MILWAUKEE — The New York Yankees’ injury-plagued rotation has taken another big hit.
Struggling left-hander CC Sabathia was placed on the 15-day disabled list before Sunday’s 6-5 loss to the Milwaukee Brewers with inflammation in his right knee. Manager Joe Girardi said he hoped Sabathia would just need two weeks.
Sabathia had right knee surgery at the end of the 2006 season while with the Cleveland Indians. This is the only time he has experienced inflammation since the operation, Sabathia said.
Both skipper and pitcher were relieved that the injury wasn’t more serious.
“See the doctor tomorrow and go from there,” Sabathia said after Sunday’s game. “There’s no tear so hopefully everything will be all right.”
Sabathia is making $23 million this season, the sixth in a deal that will pay him $161 million over 7 years. He is 3-4 with a 5.28 ERA, with opponents hitting .301 off him this season.
The Yankees will have to find yet another pitcher to plug into the rotation with Sabathia having been scheduled to pitch next on Thursday night against the Mets at Citi Field in the Subway Series.
The once-reliable ace has lost his touch at a time when the Yankees needed him most. New York is already minus two injured starters in Ivan Nova (season-ending elbow surgery) and Michael Pineda (back). Japanese rookie Masahiro Tanaka has taken over at the top of a rotation that looked formidable just a few weeks ago.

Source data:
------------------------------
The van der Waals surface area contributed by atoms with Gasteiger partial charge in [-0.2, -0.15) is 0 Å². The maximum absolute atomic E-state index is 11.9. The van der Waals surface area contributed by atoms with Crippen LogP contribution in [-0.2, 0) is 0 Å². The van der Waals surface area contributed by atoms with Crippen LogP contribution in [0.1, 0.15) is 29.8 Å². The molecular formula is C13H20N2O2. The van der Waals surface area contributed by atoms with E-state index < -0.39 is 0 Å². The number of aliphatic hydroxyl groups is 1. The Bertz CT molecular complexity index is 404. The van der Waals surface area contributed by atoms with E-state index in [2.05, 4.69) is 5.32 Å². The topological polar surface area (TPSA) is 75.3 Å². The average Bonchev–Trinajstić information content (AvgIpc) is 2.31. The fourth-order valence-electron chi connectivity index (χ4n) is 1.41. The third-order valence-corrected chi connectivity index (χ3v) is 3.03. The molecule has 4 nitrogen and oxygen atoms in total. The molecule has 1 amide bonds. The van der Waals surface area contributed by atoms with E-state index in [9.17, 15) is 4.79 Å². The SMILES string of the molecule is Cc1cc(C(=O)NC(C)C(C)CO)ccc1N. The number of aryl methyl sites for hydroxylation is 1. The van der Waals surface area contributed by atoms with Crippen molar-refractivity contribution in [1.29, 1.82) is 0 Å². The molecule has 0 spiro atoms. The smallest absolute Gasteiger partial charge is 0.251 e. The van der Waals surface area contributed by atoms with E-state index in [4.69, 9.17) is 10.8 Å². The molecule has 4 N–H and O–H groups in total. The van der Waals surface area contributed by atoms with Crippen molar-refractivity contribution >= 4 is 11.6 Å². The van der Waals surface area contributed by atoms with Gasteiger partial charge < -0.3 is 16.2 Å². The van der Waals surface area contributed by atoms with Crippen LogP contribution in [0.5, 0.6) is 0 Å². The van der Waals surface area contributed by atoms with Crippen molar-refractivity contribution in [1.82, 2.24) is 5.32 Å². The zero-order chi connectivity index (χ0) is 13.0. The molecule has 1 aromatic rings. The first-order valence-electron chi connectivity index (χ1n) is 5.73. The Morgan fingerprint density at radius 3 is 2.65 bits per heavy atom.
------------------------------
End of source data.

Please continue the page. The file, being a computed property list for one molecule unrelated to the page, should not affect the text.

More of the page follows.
Right-hander Matt Daley was called up from Triple-A Scranton/Wilkes-Barre to take Sabathia’s spot on the roster.
Fla. police finish A-Rod docs probe
BOCA RATON, Fla. — A Florida police department has completed its investigation into the theft of documents related to baseball’s probe into whether Alex Rodriguez used performance enhancing drugs.
The investigation ended April 11 with charges filed against only a tanning salon employee, who was arrested after police said his DNA was found on a car the documents were stolen out of.
However, the police report said Major League Baseball was given repeated warnings that the records they sought had been stolen and that they were not to purchase them. Still, they did so anyway for $100,000, the report said. Baseball officials have denied knowingly buying stolen records.
The documents were stolen from Porter Fischer’s car. He took them from Biogenesis, the Miami clinic where he worked. The clinic and its owner, Tony Bosch, reportedly provided drugs to Rodriguez and other major league players.
The Biogenesis scandal led to 14 suspensions last summer. Rodriguez, a three-time MVP, was suspended for the entire 2014 season. He filed two lawsuits against MLB over its investigation but later withdrew them. He has denied using performance-enhancing drugs.